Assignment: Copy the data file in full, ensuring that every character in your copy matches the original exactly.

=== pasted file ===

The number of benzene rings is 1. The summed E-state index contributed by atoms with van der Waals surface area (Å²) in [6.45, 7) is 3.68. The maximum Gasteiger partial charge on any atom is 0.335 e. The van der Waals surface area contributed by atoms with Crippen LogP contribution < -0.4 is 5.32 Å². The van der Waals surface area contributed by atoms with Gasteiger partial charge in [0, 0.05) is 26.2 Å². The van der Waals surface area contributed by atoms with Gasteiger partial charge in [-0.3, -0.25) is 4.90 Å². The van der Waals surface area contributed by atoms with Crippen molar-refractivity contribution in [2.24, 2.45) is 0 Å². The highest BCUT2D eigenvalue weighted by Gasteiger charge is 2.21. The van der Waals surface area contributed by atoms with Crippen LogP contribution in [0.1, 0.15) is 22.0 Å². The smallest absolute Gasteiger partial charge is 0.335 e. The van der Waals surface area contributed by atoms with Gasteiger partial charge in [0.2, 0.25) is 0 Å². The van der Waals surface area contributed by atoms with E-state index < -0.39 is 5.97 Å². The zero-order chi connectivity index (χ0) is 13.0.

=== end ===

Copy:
The number of benzene rings is 1. The summed E-state index contributed by atoms with van der Waals surface area (Å²) in [6.45, 7) is 3.68. The maximum Gasteiger partial charge on any atom is 0.335 e. The van der Waals surface area contributed by atoms with Crippen LogP contribution < -0.4 is 5.32 Å². The van der Waals surface area contributed by atoms with Gasteiger partial charge in [0, 0.05) is 26.2 Å². The van der Waals surface area contributed by atoms with Gasteiger partial charge in [-0.3, -0.25) is 4.90 Å². The van der Waals surface area contributed by atoms with Crippen molar-refractivity contribution in [2.24, 2.45) is 0 Å². The highest BCUT2D eigenvalue weighted by Gasteiger charge is 2.21. The van der Waals surface area contributed by atoms with Crippen LogP contribution in [0.1, 0.15) is 22.0 Å². The smallest absolute Gasteiger partial charge is 0.335 e. The van der Waals surface area contributed by atoms with Gasteiger partial charge in [0.2, 0.25) is 0 Å². The van der Waals surface area contributed by atoms with E-state index < -0.39 is 5.97 Å². The zero-order chi connectivity index (χ0) is 13.0.